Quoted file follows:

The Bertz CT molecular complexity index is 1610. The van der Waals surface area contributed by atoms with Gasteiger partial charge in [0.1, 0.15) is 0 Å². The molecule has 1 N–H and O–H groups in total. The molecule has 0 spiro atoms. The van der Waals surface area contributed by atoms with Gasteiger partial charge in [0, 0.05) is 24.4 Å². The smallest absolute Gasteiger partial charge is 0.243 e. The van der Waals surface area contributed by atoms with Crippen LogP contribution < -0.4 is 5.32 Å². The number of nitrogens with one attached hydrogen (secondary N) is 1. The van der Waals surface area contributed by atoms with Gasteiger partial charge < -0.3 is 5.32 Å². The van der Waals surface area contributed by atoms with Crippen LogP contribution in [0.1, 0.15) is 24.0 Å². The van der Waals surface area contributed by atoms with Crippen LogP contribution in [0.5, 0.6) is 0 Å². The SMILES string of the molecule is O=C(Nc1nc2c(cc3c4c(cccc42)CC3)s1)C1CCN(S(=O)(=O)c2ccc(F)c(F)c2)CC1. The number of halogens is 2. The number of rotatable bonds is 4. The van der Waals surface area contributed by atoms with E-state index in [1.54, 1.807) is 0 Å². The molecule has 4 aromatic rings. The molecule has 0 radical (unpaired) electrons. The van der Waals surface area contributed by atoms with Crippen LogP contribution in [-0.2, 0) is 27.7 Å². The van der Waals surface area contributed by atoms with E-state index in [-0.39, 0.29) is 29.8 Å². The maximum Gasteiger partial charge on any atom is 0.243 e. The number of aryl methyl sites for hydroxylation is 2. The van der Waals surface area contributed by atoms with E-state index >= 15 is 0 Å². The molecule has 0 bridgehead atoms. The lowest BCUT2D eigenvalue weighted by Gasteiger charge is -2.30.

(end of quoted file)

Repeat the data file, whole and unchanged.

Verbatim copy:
The Bertz CT molecular complexity index is 1610. The van der Waals surface area contributed by atoms with Gasteiger partial charge in [0.1, 0.15) is 0 Å². The molecule has 1 N–H and O–H groups in total. The molecule has 0 spiro atoms. The van der Waals surface area contributed by atoms with Gasteiger partial charge in [0, 0.05) is 24.4 Å². The smallest absolute Gasteiger partial charge is 0.243 e. The van der Waals surface area contributed by atoms with Crippen LogP contribution < -0.4 is 5.32 Å². The number of nitrogens with one attached hydrogen (secondary N) is 1. The van der Waals surface area contributed by atoms with Gasteiger partial charge < -0.3 is 5.32 Å². The van der Waals surface area contributed by atoms with Crippen LogP contribution in [0.1, 0.15) is 24.0 Å². The van der Waals surface area contributed by atoms with Crippen LogP contribution in [0.5, 0.6) is 0 Å². The SMILES string of the molecule is O=C(Nc1nc2c(cc3c4c(cccc42)CC3)s1)C1CCN(S(=O)(=O)c2ccc(F)c(F)c2)CC1. The number of halogens is 2. The number of rotatable bonds is 4. The van der Waals surface area contributed by atoms with E-state index in [1.54, 1.807) is 0 Å². The molecule has 4 aromatic rings. The molecule has 0 radical (unpaired) electrons. The van der Waals surface area contributed by atoms with Crippen LogP contribution in [-0.2, 0) is 27.7 Å². The van der Waals surface area contributed by atoms with E-state index in [-0.39, 0.29) is 29.8 Å². The maximum Gasteiger partial charge on any atom is 0.243 e. The number of aryl methyl sites for hydroxylation is 2. The van der Waals surface area contributed by atoms with E-state index >= 15 is 0 Å². The molecule has 0 bridgehead atoms. The lowest BCUT2D eigenvalue weighted by Gasteiger charge is -2.30.